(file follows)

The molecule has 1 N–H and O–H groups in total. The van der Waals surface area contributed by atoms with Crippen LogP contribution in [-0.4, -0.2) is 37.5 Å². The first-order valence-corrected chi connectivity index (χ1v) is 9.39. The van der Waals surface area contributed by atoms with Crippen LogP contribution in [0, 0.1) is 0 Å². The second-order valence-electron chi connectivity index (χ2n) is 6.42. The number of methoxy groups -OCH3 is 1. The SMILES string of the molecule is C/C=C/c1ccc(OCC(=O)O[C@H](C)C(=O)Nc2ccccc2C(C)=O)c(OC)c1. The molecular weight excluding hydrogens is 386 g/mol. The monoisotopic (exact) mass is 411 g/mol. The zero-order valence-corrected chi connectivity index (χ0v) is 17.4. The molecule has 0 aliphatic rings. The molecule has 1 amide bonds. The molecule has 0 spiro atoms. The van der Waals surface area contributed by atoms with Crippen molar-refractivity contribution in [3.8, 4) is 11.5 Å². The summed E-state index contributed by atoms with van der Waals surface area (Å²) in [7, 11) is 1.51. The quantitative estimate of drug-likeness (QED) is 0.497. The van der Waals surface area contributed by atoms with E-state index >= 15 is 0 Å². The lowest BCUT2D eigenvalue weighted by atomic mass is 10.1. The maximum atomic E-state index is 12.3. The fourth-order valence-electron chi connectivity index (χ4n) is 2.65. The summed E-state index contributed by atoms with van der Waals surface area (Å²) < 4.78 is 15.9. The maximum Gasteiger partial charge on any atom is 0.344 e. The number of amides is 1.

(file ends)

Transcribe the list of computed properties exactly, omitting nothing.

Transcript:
The molecule has 1 N–H and O–H groups in total. The van der Waals surface area contributed by atoms with Crippen LogP contribution in [-0.4, -0.2) is 37.5 Å². The first-order valence-corrected chi connectivity index (χ1v) is 9.39. The van der Waals surface area contributed by atoms with Crippen LogP contribution in [0, 0.1) is 0 Å². The second-order valence-electron chi connectivity index (χ2n) is 6.42. The number of methoxy groups -OCH3 is 1. The SMILES string of the molecule is C/C=C/c1ccc(OCC(=O)O[C@H](C)C(=O)Nc2ccccc2C(C)=O)c(OC)c1. The molecular weight excluding hydrogens is 386 g/mol. The monoisotopic (exact) mass is 411 g/mol. The zero-order valence-corrected chi connectivity index (χ0v) is 17.4. The molecule has 0 aliphatic rings. The molecule has 1 amide bonds. The molecule has 0 spiro atoms. The van der Waals surface area contributed by atoms with Crippen molar-refractivity contribution in [3.8, 4) is 11.5 Å². The summed E-state index contributed by atoms with van der Waals surface area (Å²) in [7, 11) is 1.51. The quantitative estimate of drug-likeness (QED) is 0.497. The van der Waals surface area contributed by atoms with E-state index >= 15 is 0 Å². The lowest BCUT2D eigenvalue weighted by atomic mass is 10.1. The maximum atomic E-state index is 12.3. The fourth-order valence-electron chi connectivity index (χ4n) is 2.65. The summed E-state index contributed by atoms with van der Waals surface area (Å²) < 4.78 is 15.9. The maximum Gasteiger partial charge on any atom is 0.344 e. The number of amides is 1.